We begin The Man in the Iron Mask with the description of an altered friendship. Baisemeaux is the man in charge of the Bastille (that would be the famous French prison).
He and Aramis had always been friends, but ever since Aramis was promoted to hearing confession, the dynamics of their friendship has changed.
Aramis is now in a superior position.
Baisemeaux leads Aramis to a prison cell, and is then dismissed.
The prisoner is a discouraged young man, and makes no move to acknowledge Aramis's presence.
Aramis asks the man if he wanted a confessor.
The young man says yes, then changes his mind once he takes a good look at Aramis.
Aramis looks at the prisoner and is struck by the man's "easy majesty."
Aramis asks the obvious question – doesn't the prisoner want to be free?
The two discuss the meaning of liberty: the prisoner thinks he's free; Aramis says he isn't.
Aramis asks the prisoner about the crimes he has committed. The prisoner replies that he tries not to think too deeply about his situation, otherwise he will go mad.
Meanwhile, Aramis has been hinting that he has a revelation for the prisoner. Fed up, the prisoner finally tells Aramis that the two of them can reveal their thoughts at the same time.
Aramis argues that the prisoner has lied about his childhood.
The two of them finally agree that the prisoner distrusts Aramis.
Aramis tells the prisoner that the two of them are actually old friends. They met once in a village called Noisy-le-Sec.
The prisoner promises to listen to the revelations Aramis has in store, but first wants to know how and when the two of them met.
It turns out that "fifteen or eighteen years ago" Aramis accompanied a lady in black silk to visit the prisoner.
The prisoner learns that Aramis was called the Abbé de Herblay, and that he was one of the King's Musketeers.
Aramis says that he is the same man.
The prisoner admits to having recognized Aramis.
Aramis tells the prisoner that if the King were to learn of his visit, he would have Aramis killed.
Gaining some confidence, the prisoner explains that the lady in black silk visited him on two other occasions with another person.
Aramis asks if the prisoner knew the woman's identity. The prisoner replies that she was a lady of the court.
The prisoner tells Aramis that he saw the woman with a man in his mid-forties and also with another lady of the court.
Aramis asks if he was always in prison.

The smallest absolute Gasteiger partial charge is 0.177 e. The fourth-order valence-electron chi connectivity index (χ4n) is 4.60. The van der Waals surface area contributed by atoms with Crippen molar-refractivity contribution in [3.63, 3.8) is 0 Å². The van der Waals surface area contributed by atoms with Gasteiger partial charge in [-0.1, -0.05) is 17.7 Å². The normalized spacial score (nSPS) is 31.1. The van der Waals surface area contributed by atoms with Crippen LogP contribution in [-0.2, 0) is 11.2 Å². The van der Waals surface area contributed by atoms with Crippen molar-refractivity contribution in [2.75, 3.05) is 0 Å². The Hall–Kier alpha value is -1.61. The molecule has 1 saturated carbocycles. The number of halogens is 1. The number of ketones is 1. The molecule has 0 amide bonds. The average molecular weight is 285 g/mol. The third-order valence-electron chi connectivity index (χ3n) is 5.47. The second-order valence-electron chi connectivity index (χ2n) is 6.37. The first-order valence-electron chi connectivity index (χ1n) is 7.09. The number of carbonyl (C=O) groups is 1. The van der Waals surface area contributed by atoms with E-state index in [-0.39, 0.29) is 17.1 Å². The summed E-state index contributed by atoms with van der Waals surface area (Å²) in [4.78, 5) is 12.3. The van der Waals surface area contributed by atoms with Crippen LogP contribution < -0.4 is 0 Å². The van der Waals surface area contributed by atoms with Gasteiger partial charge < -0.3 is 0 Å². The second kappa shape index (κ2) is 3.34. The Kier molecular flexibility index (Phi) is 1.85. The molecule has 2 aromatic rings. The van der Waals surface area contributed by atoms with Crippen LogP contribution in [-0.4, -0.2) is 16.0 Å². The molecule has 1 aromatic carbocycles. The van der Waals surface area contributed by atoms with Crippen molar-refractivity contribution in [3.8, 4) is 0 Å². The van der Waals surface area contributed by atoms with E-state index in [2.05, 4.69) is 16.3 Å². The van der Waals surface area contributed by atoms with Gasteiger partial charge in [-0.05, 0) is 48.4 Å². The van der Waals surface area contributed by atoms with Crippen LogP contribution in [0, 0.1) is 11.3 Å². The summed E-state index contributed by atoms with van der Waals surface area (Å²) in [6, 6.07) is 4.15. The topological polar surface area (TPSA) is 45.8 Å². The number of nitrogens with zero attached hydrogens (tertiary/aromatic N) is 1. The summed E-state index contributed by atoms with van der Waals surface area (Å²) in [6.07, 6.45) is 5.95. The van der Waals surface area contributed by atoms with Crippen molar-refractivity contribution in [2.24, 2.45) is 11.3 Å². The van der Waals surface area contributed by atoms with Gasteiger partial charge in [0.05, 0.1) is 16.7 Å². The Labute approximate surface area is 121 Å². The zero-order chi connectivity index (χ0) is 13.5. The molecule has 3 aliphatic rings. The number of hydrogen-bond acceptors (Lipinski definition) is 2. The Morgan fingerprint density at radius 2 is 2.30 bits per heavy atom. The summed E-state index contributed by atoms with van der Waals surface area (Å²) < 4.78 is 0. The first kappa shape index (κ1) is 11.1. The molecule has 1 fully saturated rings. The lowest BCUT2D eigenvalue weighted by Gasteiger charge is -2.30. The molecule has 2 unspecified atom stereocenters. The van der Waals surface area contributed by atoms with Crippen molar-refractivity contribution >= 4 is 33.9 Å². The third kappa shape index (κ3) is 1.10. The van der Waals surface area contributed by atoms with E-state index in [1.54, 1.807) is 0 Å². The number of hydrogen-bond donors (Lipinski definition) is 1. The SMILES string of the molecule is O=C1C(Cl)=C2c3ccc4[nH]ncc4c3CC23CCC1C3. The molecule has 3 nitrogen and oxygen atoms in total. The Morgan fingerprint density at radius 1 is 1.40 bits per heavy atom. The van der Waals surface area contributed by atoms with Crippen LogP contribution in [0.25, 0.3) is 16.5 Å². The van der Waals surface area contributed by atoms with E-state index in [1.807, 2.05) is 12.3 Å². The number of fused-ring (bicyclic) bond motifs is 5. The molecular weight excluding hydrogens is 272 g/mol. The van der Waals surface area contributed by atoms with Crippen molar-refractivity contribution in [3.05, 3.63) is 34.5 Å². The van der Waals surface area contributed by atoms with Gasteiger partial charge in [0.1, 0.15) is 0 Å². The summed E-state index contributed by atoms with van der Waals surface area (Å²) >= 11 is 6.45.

The prisoner replies that he was once held under strict house arrest. He asks Aramis to explain the whole situation to him, starting with the identity of his tutor (that would be the man in his mid-forties).
Aramis says that the tutor was a good man who was compelled to lie to the prisoner about his parents. Although the young man's father is dead, his mother is still very much alive.
The prisoner asks if his presence in the world would lead to the unveiling of a great secret.
Aramis answers in the affirmative.
The prisoner speculates that whoever put him in prison must be powerful.
Aramis hesitates before again answering in the affirmative.
The prisoner speculates that his nurse and tutor must have been in great danger. Aramis tells the young man that they were poisoned.
About eight years ago, the prisoner says, he was living in his house when he went to take a nap after a fencing lesson.
The tutor suddenly yelled from an upper story, calling for the young man's nurse, Perronnette.
The tutor had received a letter from the Queen, but as soon as he opened it up, it drifted out the window and fell down the well.
The nurse and the tutor decided that they must get a young man from the village to go down the well and fetch the letter.
As soon as they leave, the prisoner went down the well and grabbed the Queen's letter himself. This secret letter tells him that both his tutor and nurse are of high rank.
Eventually he confessed his actions to the tutor and the nurse. He was afterwards moved to the Bastille, and never saw his attendants again.
Now it's Aramis's turn to tell a story.
Aramis gives a bit of a history lesson. France has been ruled by King Francis I, King Henry IV, and most recently, King Louis XIII, who was a weak monarch and let Cardinal Richelieu do most of the actual governing.
King Louis XIII was married to Anne of Austria, who had difficulty producing an heir, until she produced twin boys. That, apparently, is the big secret.
King Louis XIII decided not to reveal the existence of the younger twin.
Eventually, King Louis XIII dies and is replaced by King Louis XIV.
Aramis then hands the prisoner a portrait of the current king (that would be Louis XIV) and a mirror, asking the prisoner to compare the two.
The prisoner is shocked to see the similarity. He insists on being allowed to remain in the Bastille. He asks Aramis not to make any promises he cannot deliver.
Aramis is, however, bent on putting the prisoner on the throne of France.
Before he leaves, Aramis kneels and kisses the prisoner's hand in homage.
Aramis raps on the door and Baisemeaux opens it and guides the confessor out of the prison.